More complaints are coming the way of Phisgoc.
A delegate from Singapore on Sunday called on Phisgoc to immediately resolve the situation its athletes were facing, after its football team reportedly “starved” after being served “insufficient” food at a hotel in Manila.
Juliana Seow, Team Singapore’s chef de mission, said football athletes staying at Century Park Hotel in Malate, Manila, were given “limited” portions of halal food that had to be shared with players from other countries also participating in the SEA Games.
“As much as we had tried to resolve these situations ourselves as well as with our sports and you, these situations cannot continue any further as our athletes are badly affected and are not able to prepare for the games effectively,” Seow said in her letter to Ramon Suzara, Phisgoc chief operating officer.
She added that the athletes were given “very limited” food options, such as plain rice, fried noodles and one meat, at lunchtime upon the team’s arrival on Nov. 23.
Seow said the hotel management had promised it would “top up” the food choices for the next sets of meals, but they had reportedly failed to do so.
Members of the Singapore team, however, disputed Seow’s statement, saying that the athletes generally did not have any complaints about accommodations.
“While she was right about the initial portions of food offered, that was only during the first day … but as you can see now, there are even leftover halal and nonhalal food at the buffet,” Champ Cargamento, the team’s liaison, told the Inquirer on Monday.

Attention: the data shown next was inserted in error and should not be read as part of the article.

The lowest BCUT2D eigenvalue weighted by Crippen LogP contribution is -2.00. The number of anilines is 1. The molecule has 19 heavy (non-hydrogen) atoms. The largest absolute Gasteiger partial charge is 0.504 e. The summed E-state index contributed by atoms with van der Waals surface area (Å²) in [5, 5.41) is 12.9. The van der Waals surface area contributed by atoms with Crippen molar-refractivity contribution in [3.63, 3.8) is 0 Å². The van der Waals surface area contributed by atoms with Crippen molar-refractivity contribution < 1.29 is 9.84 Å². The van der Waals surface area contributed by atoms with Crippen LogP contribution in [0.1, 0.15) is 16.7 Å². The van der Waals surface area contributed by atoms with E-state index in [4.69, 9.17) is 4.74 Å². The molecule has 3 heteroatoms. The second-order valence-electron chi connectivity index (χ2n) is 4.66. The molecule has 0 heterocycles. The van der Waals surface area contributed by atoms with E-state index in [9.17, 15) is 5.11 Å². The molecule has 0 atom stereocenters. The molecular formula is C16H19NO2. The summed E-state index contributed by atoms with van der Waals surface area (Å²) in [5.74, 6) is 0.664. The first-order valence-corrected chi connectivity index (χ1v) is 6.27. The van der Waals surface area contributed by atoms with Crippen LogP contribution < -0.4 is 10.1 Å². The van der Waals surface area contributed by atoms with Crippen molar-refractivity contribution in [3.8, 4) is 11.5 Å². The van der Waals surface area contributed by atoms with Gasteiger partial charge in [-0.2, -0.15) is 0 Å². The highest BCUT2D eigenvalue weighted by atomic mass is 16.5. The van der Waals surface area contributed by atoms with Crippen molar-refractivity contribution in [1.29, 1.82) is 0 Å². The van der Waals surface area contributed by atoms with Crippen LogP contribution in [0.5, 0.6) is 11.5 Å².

On Sunday night, Century Park management cited “full occupancy” for its failure to properly accommodate the Cambodian athletes who arrived in the country ahead of the hotel’s 12 p.m. standard check-in time.
“As goodwill, we offered our function rooms to serve as their temporary holding area after their breakfast,” the hotel said in its statement. “We asked them if they needed more chairs but they declined, preferring the floors so they could lie down to rest.”
It added that it was coordinating with organizers on the concerns raised by the Thai team, including a meal plan for the SEA Games delegation.
These complaints began piling up after photos of the Cambodian football team lying down on the hotel floor and using chairs as makeshift beds circulated online, angering netizens and resulting in the increasing demand for accountability over the “failure” of the country’s SEA Games hosting.
In the Senate, Drilon said Romero’s accusations were misplaced and baseless.
“To refresh Romero’s memory, had it not been for the solution or compromise that I proposed … we would not have resolved the 2019 budget impasse and we would have continued on a reenacted budget,” he added.
Upon Drilon’s proposal, Sotto signed on March 26 the final draft of the 2019 spending program adopted by the bicameral committee with “strong reservations” on the “insertions” of several projects worth P75 billion by allies of then Speaker Gloria Macapagal-Arroyo.
In a television interview, Romero claimed that the Senate “had a lot of problems” that led to the stalemate in the approval of the 2019 national budget.
“If they have approved it and the budget was already available last January, all these mishaps might not have happened,” Romero said.
Reacting to the allegations, Sen. Panfilo Lacson said: “No way. We did not cause the delay.”
“We should not be blamed for doing our constitutional duty. You can just imagine if we allowed that (P75 billion in insertions) just for the sake of passing the budget measure on time. It would have been a bigger debacle,” Lacson told reporters.